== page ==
Neelakurinji (Strobilanthes kunthiana) is a unique flowering plant that is native to the Western Ghats region of India, including Munnar in Kerala. It is known for its striking purplish-blue flowers that bloom once every 12 years, creating a spectacular natural phenomenon.
Here are some key points about Neelakurinji:
- Blooming Cycle: Neelakurinji is a long-cycle bloomer, which means it flowers once in approximately 12 years. This phenomenon attracts nature enthusiasts and tourists from all over the world to witness the mass flowering.
- Blossoming Time: The last major blooming of Neelakurinji in Munnar occurred in 2018, and the next expected bloom is around 2030. The exact blooming period can vary slightly depending on climatic conditions and the specific location within the Western Ghats.
- Spectacular Sight: When Neelakurinji flowers bloom, they cover the hillsides in a carpet of purple, transforming the landscape into a breathtaking spectacle. The purplish-blue flowers, set against the greenery of the hills, create a mesmerizing view.
- Habitat: Neelakurinji grows at elevations between 1,500 and 2,500 meters (4,900 to 8,200 feet) above sea level. Munnar, with its high altitude and favorable climate, provides an ideal habitat for this unique plant species.
- Conservation Efforts: Due to its rarity and the long blooming cycle, Neelakurinji is classified as an endangered species. Conservation efforts are being made to protect its habitat and ensure the survival of the plant. National parks and wildlife sanctuaries in the Western Ghats, including Eravikulam National Park in Munnar, play a crucial role in preserving Neelakurinji and its ecosystem.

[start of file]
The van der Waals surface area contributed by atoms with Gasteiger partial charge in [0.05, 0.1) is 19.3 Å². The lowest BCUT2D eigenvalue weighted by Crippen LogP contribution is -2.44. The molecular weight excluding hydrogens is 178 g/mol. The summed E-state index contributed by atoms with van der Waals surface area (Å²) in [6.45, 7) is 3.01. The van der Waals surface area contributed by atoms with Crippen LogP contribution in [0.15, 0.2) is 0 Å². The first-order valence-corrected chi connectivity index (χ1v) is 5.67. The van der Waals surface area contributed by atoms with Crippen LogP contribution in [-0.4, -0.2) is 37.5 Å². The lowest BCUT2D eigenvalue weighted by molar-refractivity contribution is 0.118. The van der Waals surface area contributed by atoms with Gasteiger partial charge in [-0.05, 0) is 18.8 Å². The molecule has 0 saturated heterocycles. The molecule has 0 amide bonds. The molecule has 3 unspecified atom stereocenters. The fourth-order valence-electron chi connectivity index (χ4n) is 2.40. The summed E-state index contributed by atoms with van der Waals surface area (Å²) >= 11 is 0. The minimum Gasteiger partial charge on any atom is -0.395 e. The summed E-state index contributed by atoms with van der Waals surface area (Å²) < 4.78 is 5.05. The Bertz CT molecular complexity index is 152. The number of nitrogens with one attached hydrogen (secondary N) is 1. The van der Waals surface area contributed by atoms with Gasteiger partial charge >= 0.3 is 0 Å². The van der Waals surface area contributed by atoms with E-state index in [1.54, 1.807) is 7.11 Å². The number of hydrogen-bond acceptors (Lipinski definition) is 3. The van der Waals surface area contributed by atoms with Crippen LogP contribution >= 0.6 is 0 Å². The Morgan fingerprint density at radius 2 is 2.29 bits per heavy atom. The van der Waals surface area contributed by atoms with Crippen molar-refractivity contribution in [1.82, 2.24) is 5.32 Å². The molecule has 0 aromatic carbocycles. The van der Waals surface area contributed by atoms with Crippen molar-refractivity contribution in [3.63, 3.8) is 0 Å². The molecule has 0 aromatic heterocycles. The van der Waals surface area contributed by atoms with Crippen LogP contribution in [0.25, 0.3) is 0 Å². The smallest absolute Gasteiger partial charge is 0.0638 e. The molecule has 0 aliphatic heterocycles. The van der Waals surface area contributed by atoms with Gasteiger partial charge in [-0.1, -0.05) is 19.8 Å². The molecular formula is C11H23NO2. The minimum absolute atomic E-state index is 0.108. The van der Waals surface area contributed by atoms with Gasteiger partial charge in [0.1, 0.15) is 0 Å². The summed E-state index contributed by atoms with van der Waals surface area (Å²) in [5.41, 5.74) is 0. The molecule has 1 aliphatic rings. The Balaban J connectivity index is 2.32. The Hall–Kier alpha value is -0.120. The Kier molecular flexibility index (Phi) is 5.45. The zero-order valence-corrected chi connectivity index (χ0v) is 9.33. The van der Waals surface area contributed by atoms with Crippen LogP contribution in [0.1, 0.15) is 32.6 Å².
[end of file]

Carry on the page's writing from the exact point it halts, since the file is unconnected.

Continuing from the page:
Visiting Munnar during the blooming season of Neelakurinji offers a once-in-a-lifetime experience to witness the beauty of nature’s cycle. However, it’s important to plan your trip accordingly, as the blooming period is limited, and accommodations may be in high demand during this time.
Apart from the tea estates, Munnar is renowned for its vast expanse of Neelakurinji. This legendary flower blooms once in 12 years and cover the Munnar mountainscapes with a blue blanket of flowers. Neela means blue in Malayalam language and Kurinji the local name of the flower. It last bloomed in 2018 and is expected to bloom in 2030. It sometimes blooms in small quantities, at that time very few plants flowers.
Neelakurinji is passionately called by botanists as Strobilanthes kunthianum. Found plenty in the Shola grasslands and the Western Ghats and Nilgris in India, Neelakurinji is a bush having clustered branches. The flowering season is from August to November, the peak time being September and October. The flower exhibits a light blue color during the early stages of blooming and turns to a purplish blue colour when it is matured. There are about 300 species of plants that bloom once in 10 to 16 years and out of these 46 are found in India.
When Neelakurinji blooms, no wonder then, the talk of the Munnar town is nothing but the blooming of Neelakurinji. No one wants to miss the chance otherwise you will have to wait more than a decade to see it again. Four to Five lakh people visit Munnar when Neelakurinji blooms.
Though this flower has been a familiar subject for poets and for the hill folk. The Muduvar tribe, which inhabits the Munnar mountain ranges, calculates its age with the blossoming of the Kurinji. In Tamil Sangam poems there are quite a few references to this flower.
Kurinjimala Sanctuary protects the endangered Neelakurinji plant in Munnar. The Save Kurinji Campaign Council organizes campaigns and programs for the conservation of the Kurinji plant and its habitat.